Anyone who thinks college football is just an entertainment spectacle and not also a bottom-line business has not been paying attention.

      1. There was more to Leavitt leaving than money. When MM was named national coach of the year, Leavitt recieved zero acclaim. I think it’s been obvious that Leavitt was the real reason we won that season, not MM.

        He left for more money, but also to coach for one of his best friends (he was the best man in Willie Taggert’s wedding), and to Coach where he’d be respected.

        I’m not saying I want to hire him, but we should at least be fair in our evaluation of his departure. I guarantee CU would be in much worse shape had he never stopped in Boulder.

        1. I think that phenomal senior class of Sefo, Chido , Tedric , Kenneth, Jimmy and ilk was the main reason for a one year “rise” in retrospect.

          1. Agreed, as much of a fan of Leavitt as I am, his Oregon D is ranked below the buffs this year. How many defensive backs from that team are in the NFL?

  20. I don’t think that Mel Tucker wants the job. waiting to talk about this job until after the game while loosing recruits is not the right approach. That said maybe the CU teams does a heck of a sales job and he says yes. Frankly, I would rather have Leavitt but from what I can see online he looks really good at his job….. But he has never been a college head coach and that concerns me.

    1. For all those lamenting Tucker’s lack of head coaching experience, what do you think the actual value of that is? Two of the three most successful of CU’s head coaches in the past 40 years had previously never been a college head coach (McCartney, Neuheisel), while two of the last three coaches fired came to CU as formerly successful HC’s. So, the premise that head coaching experience is necessary for success is completely invalid and wrongheaded. Even though many commentators here don’t know that, Rick George does.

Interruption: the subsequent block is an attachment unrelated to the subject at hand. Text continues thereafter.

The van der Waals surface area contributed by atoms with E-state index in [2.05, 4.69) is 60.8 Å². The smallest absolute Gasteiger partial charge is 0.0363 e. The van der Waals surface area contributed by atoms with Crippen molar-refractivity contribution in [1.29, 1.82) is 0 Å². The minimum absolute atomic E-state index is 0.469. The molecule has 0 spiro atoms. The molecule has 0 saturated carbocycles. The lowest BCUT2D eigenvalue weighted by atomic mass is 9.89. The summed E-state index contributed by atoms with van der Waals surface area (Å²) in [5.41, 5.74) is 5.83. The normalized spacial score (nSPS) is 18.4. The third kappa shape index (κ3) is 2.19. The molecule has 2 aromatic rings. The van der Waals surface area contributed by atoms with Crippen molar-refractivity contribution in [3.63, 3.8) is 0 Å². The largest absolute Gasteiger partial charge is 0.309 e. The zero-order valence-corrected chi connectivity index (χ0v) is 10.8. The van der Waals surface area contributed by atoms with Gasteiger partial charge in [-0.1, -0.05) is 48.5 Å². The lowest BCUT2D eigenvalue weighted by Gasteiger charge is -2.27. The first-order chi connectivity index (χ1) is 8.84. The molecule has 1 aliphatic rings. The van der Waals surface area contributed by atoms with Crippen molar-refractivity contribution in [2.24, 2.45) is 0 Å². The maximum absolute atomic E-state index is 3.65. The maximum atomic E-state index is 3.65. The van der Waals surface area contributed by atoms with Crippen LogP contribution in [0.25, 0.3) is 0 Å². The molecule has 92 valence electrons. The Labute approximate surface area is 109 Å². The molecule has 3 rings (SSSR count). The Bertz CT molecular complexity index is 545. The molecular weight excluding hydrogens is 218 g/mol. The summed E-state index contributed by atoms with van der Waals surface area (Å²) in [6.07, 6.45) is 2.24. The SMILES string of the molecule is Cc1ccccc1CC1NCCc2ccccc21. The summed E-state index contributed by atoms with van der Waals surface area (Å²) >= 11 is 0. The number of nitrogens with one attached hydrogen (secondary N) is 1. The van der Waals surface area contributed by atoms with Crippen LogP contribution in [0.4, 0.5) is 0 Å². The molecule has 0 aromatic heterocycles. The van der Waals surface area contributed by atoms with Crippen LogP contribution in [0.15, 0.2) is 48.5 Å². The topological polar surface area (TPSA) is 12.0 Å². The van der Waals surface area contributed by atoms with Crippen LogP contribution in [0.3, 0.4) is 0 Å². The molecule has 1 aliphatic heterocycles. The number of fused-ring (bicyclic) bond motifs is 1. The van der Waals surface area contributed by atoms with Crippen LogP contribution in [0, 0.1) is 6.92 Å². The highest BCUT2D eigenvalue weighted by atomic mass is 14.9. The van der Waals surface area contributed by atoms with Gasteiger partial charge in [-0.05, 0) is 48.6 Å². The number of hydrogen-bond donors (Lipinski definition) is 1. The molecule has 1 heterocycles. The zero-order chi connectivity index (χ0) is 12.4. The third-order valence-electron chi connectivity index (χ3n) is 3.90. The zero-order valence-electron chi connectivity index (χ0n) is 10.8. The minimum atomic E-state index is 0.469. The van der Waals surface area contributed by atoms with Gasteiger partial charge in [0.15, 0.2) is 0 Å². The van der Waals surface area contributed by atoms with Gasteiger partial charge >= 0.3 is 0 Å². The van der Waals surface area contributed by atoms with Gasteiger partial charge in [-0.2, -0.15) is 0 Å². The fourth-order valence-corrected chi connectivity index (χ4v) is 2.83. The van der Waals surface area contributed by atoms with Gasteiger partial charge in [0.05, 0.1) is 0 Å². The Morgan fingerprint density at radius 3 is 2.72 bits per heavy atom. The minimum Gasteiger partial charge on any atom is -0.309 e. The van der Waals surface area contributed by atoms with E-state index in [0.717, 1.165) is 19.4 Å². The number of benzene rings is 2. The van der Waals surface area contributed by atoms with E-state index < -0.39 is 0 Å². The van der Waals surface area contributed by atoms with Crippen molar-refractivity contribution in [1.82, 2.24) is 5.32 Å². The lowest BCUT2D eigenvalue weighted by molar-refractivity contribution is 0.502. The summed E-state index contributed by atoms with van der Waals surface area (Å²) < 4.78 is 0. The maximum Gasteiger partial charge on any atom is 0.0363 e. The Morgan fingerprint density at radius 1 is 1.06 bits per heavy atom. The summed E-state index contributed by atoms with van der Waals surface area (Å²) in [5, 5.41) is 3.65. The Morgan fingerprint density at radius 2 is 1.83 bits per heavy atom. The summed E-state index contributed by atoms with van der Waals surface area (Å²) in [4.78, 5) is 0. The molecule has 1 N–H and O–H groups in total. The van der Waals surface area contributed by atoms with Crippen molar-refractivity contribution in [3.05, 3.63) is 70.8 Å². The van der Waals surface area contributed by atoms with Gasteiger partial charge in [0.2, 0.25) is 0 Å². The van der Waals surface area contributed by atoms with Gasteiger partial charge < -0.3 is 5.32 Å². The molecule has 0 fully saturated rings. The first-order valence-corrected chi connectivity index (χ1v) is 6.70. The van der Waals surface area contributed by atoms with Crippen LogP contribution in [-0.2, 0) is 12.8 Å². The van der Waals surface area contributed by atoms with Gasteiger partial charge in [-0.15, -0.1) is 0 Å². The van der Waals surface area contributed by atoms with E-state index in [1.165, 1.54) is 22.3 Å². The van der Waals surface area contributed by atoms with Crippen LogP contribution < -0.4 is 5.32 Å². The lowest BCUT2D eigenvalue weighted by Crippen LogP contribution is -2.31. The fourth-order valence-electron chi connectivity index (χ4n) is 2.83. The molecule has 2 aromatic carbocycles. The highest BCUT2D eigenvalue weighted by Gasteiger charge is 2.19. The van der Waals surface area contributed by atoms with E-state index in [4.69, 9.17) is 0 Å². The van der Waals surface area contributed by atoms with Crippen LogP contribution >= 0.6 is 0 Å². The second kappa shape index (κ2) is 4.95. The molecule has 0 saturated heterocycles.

21. Ok, here’s my prediction for who our next coach is going to be. I’m not saying its MY choice, but rather I believe it will be THE choice. I would be interested to hear other’s opinions.
    Here goes:
    Of all the OC or DC’s coaching in this weekends’ conference championship games, who can you say this about:
    * Has True Head Coaching Experience – 3 yrs worth (albeit at DIv 2 level)
    * Has Recruiting ties in the State of Texas (recent QB coach for UT)
    * Knows Colorado and CU very well having coached here for 6 years
    * Is an Offensive Innovator
    * Has shown measurable improvements in offensive performance at each of his stops
    * Possibly well endorsed to Rick George by Gary Barnett (62-36 anyone)
    The name – Shawn Watson.
    Again, I’m not campaigning for the guy, I’m just pointing out that he checks a lot of the boxes. No one is going to meet all the requirements thrown out by RG, but Watson seems to meet 2 or 3 of the real important ones. One drawback I can see is that he is not the “big splash” name for recruiting, etc.

    1. Watson also was infamous for his extremely lazy play calling near the end of his time in Boulder. I literally cringed when I read your reveal on this post. I mean no disrespect to you, but Watson sounds like what we get if the other ten candidates turn us down. If he is the coach, I will be even more pessimistic than I am now.

  22. Like many things in life, timing is key. Don’t know why but just feel the Leavitt timing is not right. Feels like we are trying to go backwards to capture 2016 and honestly the OU D is nothing special and still filled with high recruits. 2016 was a product of Mac + Leavitt ++, not just Leavitt alone. Don’t get me wrong, I was one of the few (only?) that wanted Leavitt over Mac after 2016.
    Disappointed that Jimmy Lake has come off the list (I am worried that he was not interested in the first place).

  23. Wow that poll.

    Only 20% worried it is taking that long.

    Shocking I say Shocking

    25% of the recruiting class gone. ( Were they even hard commits anyway?)(Especially after another losing season)
    All those other coaches being snapped up. (Were they even on the list?)